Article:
As a result of this tense standoff Jamaica stands uneasily poised between the long arm of the world’s de facto ‘police’ force, the United States, and the united state of West Kingston which has already showed its muscle once before when another strongman from the area, Donald ‘Zekes’ Phipps was arrested in 1997. Despite the fact that Zekes was a PNP don, the entire West Kingston area, which is predominantly JLP, united in closing down downtown Kingston to protest his arrest. Dudus is the person who is said to have engineered this unprecedented unification across party lines and if anything the respect for his rule of ‘law’ has only increased over the years (much of the power of the ‘Dons’ comes from their ability to deliver swift justice and maintain peace in the areas they govern in the absence of a functional state judicial system). “Don’t Touch Di President” warned Bunny Wailer (of Bob Marley and the Wailers), in a song pointing out the benefits Dudus had brought to the people of West Kingston. “If you remove the Queen Bee from the hive you get a lot of mad bees,” Wailer declared in an interview with Cliff Hughes on TVJ’s Impact programme.
In fact the entertainment world is making the most of this uniquely Jamaican predicament. Entertainment Report, TVJ’s pertly provocative telemagazine has been putting the question “Do you think Dudus should be extradited?” to a range of unsuspecting interviewees from the man on the street to the Honourable Edward Seaga, former JLP party leader and architect of Tivoli. All have ducked the question, with one man actually exclaiming, “You can’t ask me that!” and then turning tail and running for his life from the probing TV camera. Below is a youtube video of the Twins of Twins spoof of the Dudus situation:
BREAKING NEWS! The commissioner has resigned since
I wrote this post this morning.
Meanwhile rumour has it that Jamaica’s beleaguered police commissioner may soon be leaving to take up a lucrative contract elsewhere. In a recent speech he identified the nexus between crime and politics as one of the top obstacles in the ever escalating battle to control crime. He has also spoken out against corruption within the force as did the previous police commissioner Lucius Thomas. A week or so after Lewin’s speech Assistant Commissioner of Police Les Green, one of the UK imports into the police force, roused the ire of the Police Federation when he said that some cops who are murdered may be involved in illicit activities themselves. Predictably the Federation demanded his head on a platter claiming that there was little truth to his statements. Well, if there’s any truth to these statements what else would one expect them to say?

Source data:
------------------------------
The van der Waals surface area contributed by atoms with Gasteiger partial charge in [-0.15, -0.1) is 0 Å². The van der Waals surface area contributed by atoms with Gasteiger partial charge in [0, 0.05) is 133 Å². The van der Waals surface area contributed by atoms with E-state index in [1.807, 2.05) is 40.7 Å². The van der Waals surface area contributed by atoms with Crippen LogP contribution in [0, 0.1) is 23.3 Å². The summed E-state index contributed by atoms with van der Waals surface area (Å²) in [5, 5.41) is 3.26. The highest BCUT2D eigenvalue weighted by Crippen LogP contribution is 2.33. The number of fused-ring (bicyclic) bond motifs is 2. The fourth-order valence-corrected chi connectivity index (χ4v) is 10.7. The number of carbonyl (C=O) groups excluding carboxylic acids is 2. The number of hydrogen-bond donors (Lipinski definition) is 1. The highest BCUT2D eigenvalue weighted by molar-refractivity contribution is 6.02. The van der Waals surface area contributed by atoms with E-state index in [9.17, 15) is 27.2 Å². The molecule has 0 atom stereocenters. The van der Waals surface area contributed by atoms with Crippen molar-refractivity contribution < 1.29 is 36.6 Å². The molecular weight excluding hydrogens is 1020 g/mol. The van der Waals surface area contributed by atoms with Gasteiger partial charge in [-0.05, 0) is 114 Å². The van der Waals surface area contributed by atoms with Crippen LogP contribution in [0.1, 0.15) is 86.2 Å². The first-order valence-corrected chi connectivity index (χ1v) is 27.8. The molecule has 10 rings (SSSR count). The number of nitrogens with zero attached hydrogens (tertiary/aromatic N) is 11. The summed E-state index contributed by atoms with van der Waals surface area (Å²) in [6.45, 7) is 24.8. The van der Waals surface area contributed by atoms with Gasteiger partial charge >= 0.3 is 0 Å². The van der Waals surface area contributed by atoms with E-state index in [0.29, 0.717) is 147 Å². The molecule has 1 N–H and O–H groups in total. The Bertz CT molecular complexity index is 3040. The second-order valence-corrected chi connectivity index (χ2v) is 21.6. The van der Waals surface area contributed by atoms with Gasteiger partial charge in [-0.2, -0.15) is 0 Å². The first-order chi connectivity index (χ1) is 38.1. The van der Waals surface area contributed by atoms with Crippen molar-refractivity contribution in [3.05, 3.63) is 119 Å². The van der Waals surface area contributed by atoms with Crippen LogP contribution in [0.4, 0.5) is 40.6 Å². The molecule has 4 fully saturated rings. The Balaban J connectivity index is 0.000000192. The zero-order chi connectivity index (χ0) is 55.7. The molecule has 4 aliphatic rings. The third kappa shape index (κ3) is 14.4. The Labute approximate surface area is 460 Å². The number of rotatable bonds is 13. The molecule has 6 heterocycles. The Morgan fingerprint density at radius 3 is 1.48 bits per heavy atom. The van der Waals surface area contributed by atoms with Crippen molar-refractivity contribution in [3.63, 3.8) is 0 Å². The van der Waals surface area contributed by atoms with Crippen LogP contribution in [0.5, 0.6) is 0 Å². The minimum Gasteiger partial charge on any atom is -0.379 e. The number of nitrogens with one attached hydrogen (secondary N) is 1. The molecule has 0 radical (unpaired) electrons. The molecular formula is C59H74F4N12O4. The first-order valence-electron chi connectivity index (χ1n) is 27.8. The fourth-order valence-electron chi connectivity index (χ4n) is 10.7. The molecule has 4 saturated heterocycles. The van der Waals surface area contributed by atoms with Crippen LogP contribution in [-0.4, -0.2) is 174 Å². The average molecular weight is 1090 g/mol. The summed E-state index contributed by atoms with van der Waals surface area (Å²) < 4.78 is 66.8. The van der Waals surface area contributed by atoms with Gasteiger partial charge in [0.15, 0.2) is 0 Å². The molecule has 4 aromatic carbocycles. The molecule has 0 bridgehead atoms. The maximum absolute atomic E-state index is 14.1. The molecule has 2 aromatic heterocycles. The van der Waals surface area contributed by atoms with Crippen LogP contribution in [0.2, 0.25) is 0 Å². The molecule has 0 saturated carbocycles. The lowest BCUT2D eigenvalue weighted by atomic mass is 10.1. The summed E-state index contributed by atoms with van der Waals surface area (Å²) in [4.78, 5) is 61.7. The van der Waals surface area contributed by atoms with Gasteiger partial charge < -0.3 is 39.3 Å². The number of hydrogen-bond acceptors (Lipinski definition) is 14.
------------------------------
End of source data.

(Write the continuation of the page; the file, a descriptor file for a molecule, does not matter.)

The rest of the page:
Clovis, Jamaica Observer
Needless to say speculation is rife about whether the Police Commissioner is being pressured to resign. Another UK import, Mark Shields, who was until recently also an Assistant Commissioner of Police here has recently set himself up as a security consultant. A wise move considering the lay of the land, wouldn’t you say? He has also joined the twittering classes and his laconic but telling tweets are worth following. On October 22nd this was what he tweeted:
“…Another attempt to remove the Commish. Beware the elements from within. They’ve a personal interest in removing ALL outsiders.”
And two days before that: “Things looking up? http://bit.ly/MCKzZ”.
When you clicked on the link it took you to the following letter in the Daily Gleaner:
Police force needs a DCP Mark Shields
Tuesday, October 20, 2009
One cannot fault persons for believing the “rumours” that Commissioner of Police Hardley Lewin had resigned. While the commissioner has speculated as to who such rumours could be attributed to, and their less than honourable motives, I wish to put forth a simpler, less sinister motive: the commissioner is no longer seen nor heard from at a time when crime remains our most pressing concern!
The only person within the JCF who seemingly realised the need for visible leadership, and who was willing and brave enough to be the “face” fighting crime was former DCP Mark Shields. Since his recent retirement from the police force, no one seems willing or able to take up that mantle. While Shields was vilified in some quarters (wrongly, in my view), for constantly being both seen and heard, it is exactly the type of reassurance that a frightened public need, not to mention it was only under DCP Shields that the public’s confidence in the JCF was restored, in that witnesses finally felt they had an incorruptible but approachable person in whom they could confide. Again I ask, who is taking up that mantle at a time when much of the public views and fears the police in no different a light than they view the common criminal?
In his usual manner the commissioner claims to be “working quietly behind the scenes”. While I am not questioning that fact, with all due respect, Commissioner, the job calls for far, far more. The public needs visible and inspirational leadership in the fight against crime. We need hope. We need someone to inspire confidence and a trusted “face” in the fight against the ruthless criminals who terrorise us daily. Dare I say we need a DCP Mark Shields? His departure is certainly a case of our not knowing, nor appreciating what we had until it’s gone! …”
Richard Isaacs firstname.lastname@example.org
Now that is the kind of refreshingly cheeky tweeting that I thoroughly enjoy. I hope @Marxshields the tweeter enlivens the Twittersphere for a long time to come though I predict that like the Indian Minister, Shashi Tharoor, he may encounter several attempts to clip his wings. In the meantime it does seem that Jamaica could definitely use “an international crime and security sector” shield of the kind he is offering.
For an update from March 2010 click here.